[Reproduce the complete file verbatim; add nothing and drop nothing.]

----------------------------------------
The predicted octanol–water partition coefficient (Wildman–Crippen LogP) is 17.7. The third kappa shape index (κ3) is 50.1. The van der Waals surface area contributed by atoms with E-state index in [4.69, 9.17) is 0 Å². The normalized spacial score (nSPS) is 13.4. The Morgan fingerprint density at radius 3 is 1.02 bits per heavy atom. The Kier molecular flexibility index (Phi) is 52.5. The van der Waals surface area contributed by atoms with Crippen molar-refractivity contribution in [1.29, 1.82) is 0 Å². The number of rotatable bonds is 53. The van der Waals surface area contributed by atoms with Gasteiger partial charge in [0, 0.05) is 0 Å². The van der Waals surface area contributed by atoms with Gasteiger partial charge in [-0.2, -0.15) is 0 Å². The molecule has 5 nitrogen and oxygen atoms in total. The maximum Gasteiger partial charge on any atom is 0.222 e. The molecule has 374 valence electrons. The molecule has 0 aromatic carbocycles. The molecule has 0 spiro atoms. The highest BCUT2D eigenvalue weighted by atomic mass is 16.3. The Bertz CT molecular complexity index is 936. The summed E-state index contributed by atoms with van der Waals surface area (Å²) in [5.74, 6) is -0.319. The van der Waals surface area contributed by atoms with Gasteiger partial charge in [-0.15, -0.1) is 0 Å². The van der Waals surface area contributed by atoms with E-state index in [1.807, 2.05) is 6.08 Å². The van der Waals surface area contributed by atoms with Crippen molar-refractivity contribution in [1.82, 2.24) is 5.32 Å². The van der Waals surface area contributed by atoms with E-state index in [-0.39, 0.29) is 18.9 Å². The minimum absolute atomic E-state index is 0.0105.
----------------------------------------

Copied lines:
The predicted octanol–water partition coefficient (Wildman–Crippen LogP) is 17.7. The third kappa shape index (κ3) is 50.1. The van der Waals surface area contributed by atoms with E-state index in [4.69, 9.17) is 0 Å². The normalized spacial score (nSPS) is 13.4. The Morgan fingerprint density at radius 3 is 1.02 bits per heavy atom. The Kier molecular flexibility index (Phi) is 52.5. The van der Waals surface area contributed by atoms with Crippen molar-refractivity contribution in [1.29, 1.82) is 0 Å². The number of rotatable bonds is 53. The van der Waals surface area contributed by atoms with Gasteiger partial charge in [0, 0.05) is 0 Å². The van der Waals surface area contributed by atoms with Gasteiger partial charge in [-0.2, -0.15) is 0 Å². The molecule has 5 nitrogen and oxygen atoms in total. The maximum Gasteiger partial charge on any atom is 0.222 e. The molecule has 374 valence electrons. The molecule has 0 aromatic carbocycles. The molecule has 0 spiro atoms. The highest BCUT2D eigenvalue weighted by atomic mass is 16.3. The Bertz CT molecular complexity index is 936. The summed E-state index contributed by atoms with van der Waals surface area (Å²) in [5.74, 6) is -0.319. The van der Waals surface area contributed by atoms with Gasteiger partial charge in [-0.15, -0.1) is 0 Å². The van der Waals surface area contributed by atoms with E-state index in [1.807, 2.05) is 6.08 Å². The van der Waals surface area contributed by atoms with Crippen molar-refractivity contribution in [1.82, 2.24) is 5.32 Å². The van der Waals surface area contributed by atoms with E-state index in [-0.39, 0.29) is 18.9 Å². The minimum absolute atomic E-state index is 0.0105.